Tis the season: Think about food safety at the tailgating party

Farm Forum

BROOKINGS – Tailgating season is upon us. SDSU Extension Food Safety Specialist, Joan Hegerfeld-Baker, reviews good planning and food safety practices to ensure the party doesn’t end in food borne illness.

She offers an example. “Consider a serving of meat balls or barbeque chicken wings sitting out from pregame through half-time and post-game wrap-up. There’s a party going on that you can’t see, taste or smell in the food, and this is one party you don’t want to be invited to.”

Tailgating checklist:

· Clean utensils;

· Thermometer for safe grilling;

· Water for clean up, disposable cloths or moist towelettes and paper towels for cleaning hands and surfaces;

· Plenty of fuel for cooking; and

· Lots of ice to keep food cold.

Food safety practices to implement during your next tailgating event:

· Keep food out of the Temperature Danger Zone (TDZ) – Cold foods cold (below 40 degrees Fahrenheit) and hot foods hot (above 140 degrees Fahrenheit).

· Carry raw hamburger patties, sausages, chicken in a separate cooler with lots of ice or cold packs. Wrap foods securely so raw juices do not contaminate other foods.

· Take-out foods, such as a bucket of chicken or pizza, should be eaten within two hours.

· Keep stews, chili and soup hot – fill an insulated container with hot boiling water, let it stand for a few minutes. Empty, then fill with hot piping food. Keep the container closed, food should stay hot (above 140 degrees Fahrenheit) for several hours.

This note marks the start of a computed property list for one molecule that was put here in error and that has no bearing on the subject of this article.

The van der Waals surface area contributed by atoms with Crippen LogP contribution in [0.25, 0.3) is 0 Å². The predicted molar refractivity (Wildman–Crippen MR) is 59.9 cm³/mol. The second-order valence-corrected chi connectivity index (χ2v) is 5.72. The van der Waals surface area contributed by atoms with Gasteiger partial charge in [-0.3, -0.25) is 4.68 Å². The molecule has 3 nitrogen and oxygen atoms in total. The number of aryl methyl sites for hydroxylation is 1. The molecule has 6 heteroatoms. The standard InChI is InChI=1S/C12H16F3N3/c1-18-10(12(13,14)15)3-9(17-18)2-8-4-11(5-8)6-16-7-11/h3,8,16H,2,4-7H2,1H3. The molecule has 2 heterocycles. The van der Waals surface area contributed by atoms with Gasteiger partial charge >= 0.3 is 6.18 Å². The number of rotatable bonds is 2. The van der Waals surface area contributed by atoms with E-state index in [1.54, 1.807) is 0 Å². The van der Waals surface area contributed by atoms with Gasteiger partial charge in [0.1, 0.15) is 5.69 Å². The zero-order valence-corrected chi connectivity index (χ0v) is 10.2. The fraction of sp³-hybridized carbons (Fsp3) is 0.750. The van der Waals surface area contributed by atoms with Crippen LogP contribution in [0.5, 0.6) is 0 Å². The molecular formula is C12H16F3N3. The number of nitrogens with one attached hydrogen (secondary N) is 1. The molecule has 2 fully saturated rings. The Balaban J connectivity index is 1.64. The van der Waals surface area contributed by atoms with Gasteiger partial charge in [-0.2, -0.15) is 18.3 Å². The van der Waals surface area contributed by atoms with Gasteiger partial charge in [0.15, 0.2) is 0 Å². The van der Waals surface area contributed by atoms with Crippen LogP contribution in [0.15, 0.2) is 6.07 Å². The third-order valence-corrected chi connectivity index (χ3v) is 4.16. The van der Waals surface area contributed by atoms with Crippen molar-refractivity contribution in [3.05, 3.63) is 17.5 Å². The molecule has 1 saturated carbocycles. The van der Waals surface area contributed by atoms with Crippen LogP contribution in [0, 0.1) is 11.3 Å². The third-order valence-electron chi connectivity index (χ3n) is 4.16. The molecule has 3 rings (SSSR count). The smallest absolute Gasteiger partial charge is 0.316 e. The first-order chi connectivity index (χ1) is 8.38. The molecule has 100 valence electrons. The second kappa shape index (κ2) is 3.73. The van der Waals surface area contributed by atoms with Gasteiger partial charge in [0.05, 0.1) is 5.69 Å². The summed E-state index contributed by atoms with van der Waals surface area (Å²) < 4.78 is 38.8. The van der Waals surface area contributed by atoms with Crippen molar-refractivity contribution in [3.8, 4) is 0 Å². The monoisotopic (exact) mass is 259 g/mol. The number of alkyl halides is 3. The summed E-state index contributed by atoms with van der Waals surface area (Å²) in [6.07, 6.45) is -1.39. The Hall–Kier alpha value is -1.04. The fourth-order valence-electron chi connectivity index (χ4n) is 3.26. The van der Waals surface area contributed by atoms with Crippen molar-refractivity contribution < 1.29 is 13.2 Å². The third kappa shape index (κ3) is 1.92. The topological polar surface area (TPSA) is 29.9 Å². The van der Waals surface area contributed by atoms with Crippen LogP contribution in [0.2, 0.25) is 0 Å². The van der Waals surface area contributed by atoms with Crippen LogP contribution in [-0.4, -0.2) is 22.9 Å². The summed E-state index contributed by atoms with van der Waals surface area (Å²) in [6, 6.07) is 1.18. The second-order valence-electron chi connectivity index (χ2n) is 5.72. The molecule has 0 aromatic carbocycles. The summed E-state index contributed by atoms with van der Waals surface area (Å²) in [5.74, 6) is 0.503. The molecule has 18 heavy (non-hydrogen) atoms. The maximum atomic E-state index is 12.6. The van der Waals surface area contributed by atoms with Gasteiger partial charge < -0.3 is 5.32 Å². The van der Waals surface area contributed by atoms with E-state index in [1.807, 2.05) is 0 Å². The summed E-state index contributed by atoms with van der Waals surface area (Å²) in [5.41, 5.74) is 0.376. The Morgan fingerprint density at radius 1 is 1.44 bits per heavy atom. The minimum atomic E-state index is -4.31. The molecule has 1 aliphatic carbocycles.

· Traveling a distance with hot food? Chill the food to refrigeration temperatures throughout the product (less than 40 degrees Fahrenheit) before leaving home then pack into a cooler with ice. Reheat after arriving to your destination – 165 degrees Fahrenheit throughout the whole food product.

Cooking tips

Do as much preparation ahead of time as possible. Handling food on site is difficult without the amenities of a home kitchen.

Marinated meats are a popular tailgating item. Hegerfeld-Baker encourages cooks to follow these food safe practices.

“Marinate in the refrigerator. Don’t reuse marinade that was used on the raw meat and poultry. If basting with marinade, reserve some from the original marinade mixture” she said. “Transfer marinating meat in a cooler, in a sealed container, and not with ready to eat food and beverages.”

She added that it’s a bad idea to partially cook meat, poultry or fish ahead of time.

“Partially cooking allows harmful microorganisms to survive and grow to unsafe levels,” Hegerfeld-Baker said.

To avoid cross-contamination, she suggests using a clean platter when taking food off the grill.

“Don’t use the platter that held raw meat or poultry. The ice in the coolers is for keeping food cold, do not consume this ice,” she said.

What about leftovers?

Hegerfeld-Baker said to discard any that are not ice-cold (less than 40 degrees Fahrenheit); and any food that has been off the hot grill, or out of the cooler for more than two hours. If the weather is hot (greater than 90 degrees Fahrenheit) she said not to let food set out more than one hour.

Handy meat thermometer Guide:

· All poultry – 165 degrees Fahrenheit

· Ground meats – 160 degrees Fahrenheit

· Beef, pork, lamb, veal steaks roast and chops – 145 degrees Fahrenheit (allow meat to rest for three minutes before eating)

· Leftovers – 165 degrees Fahrenheit (i.e. stews, chili, taco meat that is being reheated at the tailgating sight.)